Highlights of Noteworthy Decisions

Decision 1882 12
24/01/2013
R. Nairn - M. Trudeau - R. Briggs
  • Stress, mental
  • Harassment
  • Board Directives and Guidelines (stress, mental) (cumulative trauma)

The worker appealed a decision of the Appeals Resolution Officer denying entitlement for traumatic mental stress.

The worker worked in a mining operation. The worker stopped working in December 2008, claiming harassment by a co-worker over an extended period of time of at least two years.
The causes of the worker's condition were clearly and precisely identifiable. There was a long list of specific events in which the co-worker continuously harassed the worker verbally and which progressed to physical harassment consisting of the co-worker bumping in to the worker. The issue is whether this harassment satisfies the Board policy requirement of being sudden, unexpected and traumatic. The test for determining whether events are unexpected and traumatic is not subjective. The events must be objectively traumatic.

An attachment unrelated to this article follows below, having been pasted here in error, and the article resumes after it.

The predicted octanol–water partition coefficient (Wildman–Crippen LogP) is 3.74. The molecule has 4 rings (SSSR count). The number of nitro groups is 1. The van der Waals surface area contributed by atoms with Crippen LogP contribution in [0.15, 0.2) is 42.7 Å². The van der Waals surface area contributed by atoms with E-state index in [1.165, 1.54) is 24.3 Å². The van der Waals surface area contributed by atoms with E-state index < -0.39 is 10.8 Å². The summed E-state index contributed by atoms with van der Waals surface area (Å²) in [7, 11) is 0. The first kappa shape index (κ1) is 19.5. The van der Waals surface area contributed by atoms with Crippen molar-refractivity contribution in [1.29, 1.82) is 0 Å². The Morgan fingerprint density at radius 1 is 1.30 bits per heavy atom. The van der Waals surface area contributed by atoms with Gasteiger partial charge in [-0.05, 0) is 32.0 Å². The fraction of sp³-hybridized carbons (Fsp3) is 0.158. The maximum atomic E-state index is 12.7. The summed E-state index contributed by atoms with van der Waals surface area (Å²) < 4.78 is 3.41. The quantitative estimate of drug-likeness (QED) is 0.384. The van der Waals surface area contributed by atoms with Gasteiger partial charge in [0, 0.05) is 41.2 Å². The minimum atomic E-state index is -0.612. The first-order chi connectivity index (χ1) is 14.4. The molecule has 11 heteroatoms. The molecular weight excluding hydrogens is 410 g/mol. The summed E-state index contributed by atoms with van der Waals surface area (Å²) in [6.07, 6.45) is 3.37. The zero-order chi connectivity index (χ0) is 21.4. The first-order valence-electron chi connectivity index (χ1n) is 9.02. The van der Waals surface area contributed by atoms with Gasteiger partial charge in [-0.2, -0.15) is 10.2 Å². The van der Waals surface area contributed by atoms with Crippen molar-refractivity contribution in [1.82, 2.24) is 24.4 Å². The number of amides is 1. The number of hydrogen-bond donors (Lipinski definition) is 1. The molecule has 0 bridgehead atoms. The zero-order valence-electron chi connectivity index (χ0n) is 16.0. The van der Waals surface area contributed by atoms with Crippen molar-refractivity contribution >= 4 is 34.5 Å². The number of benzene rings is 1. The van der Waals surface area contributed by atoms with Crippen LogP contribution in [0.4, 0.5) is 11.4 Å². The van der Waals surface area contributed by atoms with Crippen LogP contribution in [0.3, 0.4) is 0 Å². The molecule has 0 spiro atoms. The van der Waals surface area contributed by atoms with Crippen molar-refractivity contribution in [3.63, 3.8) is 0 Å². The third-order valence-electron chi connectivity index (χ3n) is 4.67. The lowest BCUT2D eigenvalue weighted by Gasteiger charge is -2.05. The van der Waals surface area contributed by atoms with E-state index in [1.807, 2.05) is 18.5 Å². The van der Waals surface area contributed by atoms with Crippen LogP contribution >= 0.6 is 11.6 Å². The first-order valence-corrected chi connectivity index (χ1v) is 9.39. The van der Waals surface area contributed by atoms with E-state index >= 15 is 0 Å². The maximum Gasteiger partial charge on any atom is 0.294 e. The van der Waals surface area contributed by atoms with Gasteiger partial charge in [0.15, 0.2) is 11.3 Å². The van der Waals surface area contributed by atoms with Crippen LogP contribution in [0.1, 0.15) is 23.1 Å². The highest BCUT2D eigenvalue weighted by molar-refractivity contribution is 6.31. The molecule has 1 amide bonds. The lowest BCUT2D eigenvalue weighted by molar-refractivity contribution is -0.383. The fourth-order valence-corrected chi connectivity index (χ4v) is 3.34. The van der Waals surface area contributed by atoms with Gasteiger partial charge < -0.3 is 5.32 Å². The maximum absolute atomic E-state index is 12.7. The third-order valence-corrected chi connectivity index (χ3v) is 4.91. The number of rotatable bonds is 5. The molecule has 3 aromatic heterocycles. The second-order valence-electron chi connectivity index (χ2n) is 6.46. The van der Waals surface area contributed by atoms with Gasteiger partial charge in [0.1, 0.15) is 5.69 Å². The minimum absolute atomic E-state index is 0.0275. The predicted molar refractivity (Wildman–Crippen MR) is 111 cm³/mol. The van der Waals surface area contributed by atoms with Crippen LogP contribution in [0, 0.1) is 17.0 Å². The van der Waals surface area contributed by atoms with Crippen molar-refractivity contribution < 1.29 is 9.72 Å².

In this case, the worker was never actually threatened by the co-worker. However, he was subjected continuously over a period of two years to verbal harassment, consisting of glares, ridicule, innuendo and accusations, which progressed to occasional physical contact and general intimidation. Even accepting that there is a level of give and take between co-workers expected in the type of work environment, no reasonable observer would conclude that the type of interaction in this case would be expected in the course of employment. The co-worker's actions went beyond those normally expected in a workplace and satisfied the requirement of being objectively traumatic.
The worker had entitlement for traumatic mental stress. The appeal was allowed.